|KOJIMA, YUKI - Iowa State University|
|HEITMAN, JOSHUA - North Carolina State University|
|REN, TUSHENG - China Agricultural University|
|EWING, ROBERT - Iowa State University|
|HORTON, ROBERT - Iowa State University|
Submitted to: Vadose Zone Journal
Publication Type: Peer Reviewed Journal
Publication Acceptance Date: 9/19/2014
Publication Date: 9/19/2014
Citation: Kojima, Y., Heitman, J., Flerchinger, G.N., Ren, T., Ewing, R.P., Horton, R. 2014. Field test and sensitivity analysis of a sensible heat balance method to determine ice contents. Vadose Zone Journal. doi: 10.2136/vzj2014.04.0036.
Interpretive Summary: Ice content of frozen soils has a large influence on water movement, infiltration, and ultimately runoff and flooding, but there are no easy and accurate methods to measure soil ice content. A new heated probe sensor to measure soil ice content was field-tested. The in situ ice contents determined by the new sensor were sometimes unrealistically large or even negative. Using numerical model simulations, it was determined that accurate knowledge of the soil thermal conductivity is critical to computing accurate soil ice content using the heated probe sensor. Although this new soil sensor may ultimately be used to measure soil ice content for better predicting the likelihood of flooding and other adverse effects associated with soil freezing, improvements in measuring soil thermal conductivity are necessary.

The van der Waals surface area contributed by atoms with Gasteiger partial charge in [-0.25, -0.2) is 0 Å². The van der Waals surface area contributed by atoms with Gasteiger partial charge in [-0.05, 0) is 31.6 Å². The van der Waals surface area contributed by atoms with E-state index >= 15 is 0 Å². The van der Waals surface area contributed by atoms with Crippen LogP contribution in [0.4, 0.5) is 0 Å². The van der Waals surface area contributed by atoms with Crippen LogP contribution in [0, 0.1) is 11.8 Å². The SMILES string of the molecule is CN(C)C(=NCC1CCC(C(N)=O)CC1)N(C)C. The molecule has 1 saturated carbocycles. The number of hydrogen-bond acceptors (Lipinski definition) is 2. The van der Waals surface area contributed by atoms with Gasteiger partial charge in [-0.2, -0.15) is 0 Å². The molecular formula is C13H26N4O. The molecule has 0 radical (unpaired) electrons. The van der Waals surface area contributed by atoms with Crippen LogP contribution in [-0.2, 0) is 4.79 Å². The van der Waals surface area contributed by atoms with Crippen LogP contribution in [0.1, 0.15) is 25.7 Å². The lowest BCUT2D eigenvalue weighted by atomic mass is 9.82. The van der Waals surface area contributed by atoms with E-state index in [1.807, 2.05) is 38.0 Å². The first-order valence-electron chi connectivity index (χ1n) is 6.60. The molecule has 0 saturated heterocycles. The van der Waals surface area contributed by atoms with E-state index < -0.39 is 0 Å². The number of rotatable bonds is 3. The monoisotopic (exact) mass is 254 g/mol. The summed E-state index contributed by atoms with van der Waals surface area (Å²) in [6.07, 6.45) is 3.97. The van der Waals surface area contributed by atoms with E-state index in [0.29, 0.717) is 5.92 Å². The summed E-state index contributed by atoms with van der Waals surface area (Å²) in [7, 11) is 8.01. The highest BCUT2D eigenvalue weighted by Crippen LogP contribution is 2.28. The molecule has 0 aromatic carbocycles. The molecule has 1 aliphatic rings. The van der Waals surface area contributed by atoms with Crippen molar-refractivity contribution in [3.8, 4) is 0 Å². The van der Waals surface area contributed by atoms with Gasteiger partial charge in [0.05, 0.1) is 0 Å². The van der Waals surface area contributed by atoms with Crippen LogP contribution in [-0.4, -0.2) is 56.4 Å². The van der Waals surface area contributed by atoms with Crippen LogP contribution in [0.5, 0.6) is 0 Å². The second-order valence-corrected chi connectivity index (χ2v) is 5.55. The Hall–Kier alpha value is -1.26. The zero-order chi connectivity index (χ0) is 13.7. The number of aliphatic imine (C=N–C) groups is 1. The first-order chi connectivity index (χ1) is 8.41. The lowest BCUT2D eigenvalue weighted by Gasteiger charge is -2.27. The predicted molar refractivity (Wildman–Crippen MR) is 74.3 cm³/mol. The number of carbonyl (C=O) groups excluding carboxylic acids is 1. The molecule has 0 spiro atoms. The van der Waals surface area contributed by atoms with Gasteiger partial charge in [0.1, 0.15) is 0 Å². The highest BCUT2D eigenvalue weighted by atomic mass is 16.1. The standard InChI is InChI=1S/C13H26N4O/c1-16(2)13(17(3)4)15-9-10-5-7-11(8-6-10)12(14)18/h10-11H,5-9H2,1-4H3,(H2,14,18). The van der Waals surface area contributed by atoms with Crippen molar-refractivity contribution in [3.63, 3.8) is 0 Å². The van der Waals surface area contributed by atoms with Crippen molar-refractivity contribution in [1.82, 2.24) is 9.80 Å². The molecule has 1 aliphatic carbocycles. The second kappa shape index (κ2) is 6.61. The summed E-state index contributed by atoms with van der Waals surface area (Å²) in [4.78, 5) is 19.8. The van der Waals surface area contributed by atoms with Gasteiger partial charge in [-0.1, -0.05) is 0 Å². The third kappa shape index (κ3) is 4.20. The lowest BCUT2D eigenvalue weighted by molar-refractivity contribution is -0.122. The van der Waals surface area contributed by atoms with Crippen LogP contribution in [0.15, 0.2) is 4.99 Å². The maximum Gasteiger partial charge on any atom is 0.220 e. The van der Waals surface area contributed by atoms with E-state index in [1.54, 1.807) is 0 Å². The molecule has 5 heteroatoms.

Technical Abstract: Soil ice content impacts winter vadose zone hydrology. It may be possible to estimate changes in soil ice content with a sensible heat balance (SHB) method, using measurements from heat pulse (HP) sensors. Feasibility of the SHB method is unknown because of difficulties in measuring soil thermal properties in partially frozen soils. The objectives of this study are i) to examine the SHB method for determining in situ ice content and ii) to evaluate the required accuracy of HP sensors for use in the SHB method. HP sensors were installed in a bare field to measure soil temperatures and thermal properties during freezing/thawing events. In situ soil ice contents were determined at 60-min intervals with SHB theory. Sensitivity of the SHB method to temperature, heat capacity, thermal conductivity, and time step size was analyzed based on numerically produced soil freezing/thawing events. The in situ ice contents determined with the SHB method were sometimes unrealistically large or even negative. Thermal conductivity accuracy and time step size were the key factors contributing to SHB errors, while temperature and heat capacity accuracy had less influence. A 15-min SHB time step estimated ice content more accurately than did a 60-min time step. Sensitivity analysis indicated that measurement errors in soil temperature and thermal conductivity should be less than ±0.05°C and ±20%, but the error in soil heat capacity could vary by ±50%. Thus, improving the accuracy of thermal conductivity measurements and using short time steps are required to accurately estimate soil ice contents with the SHB method.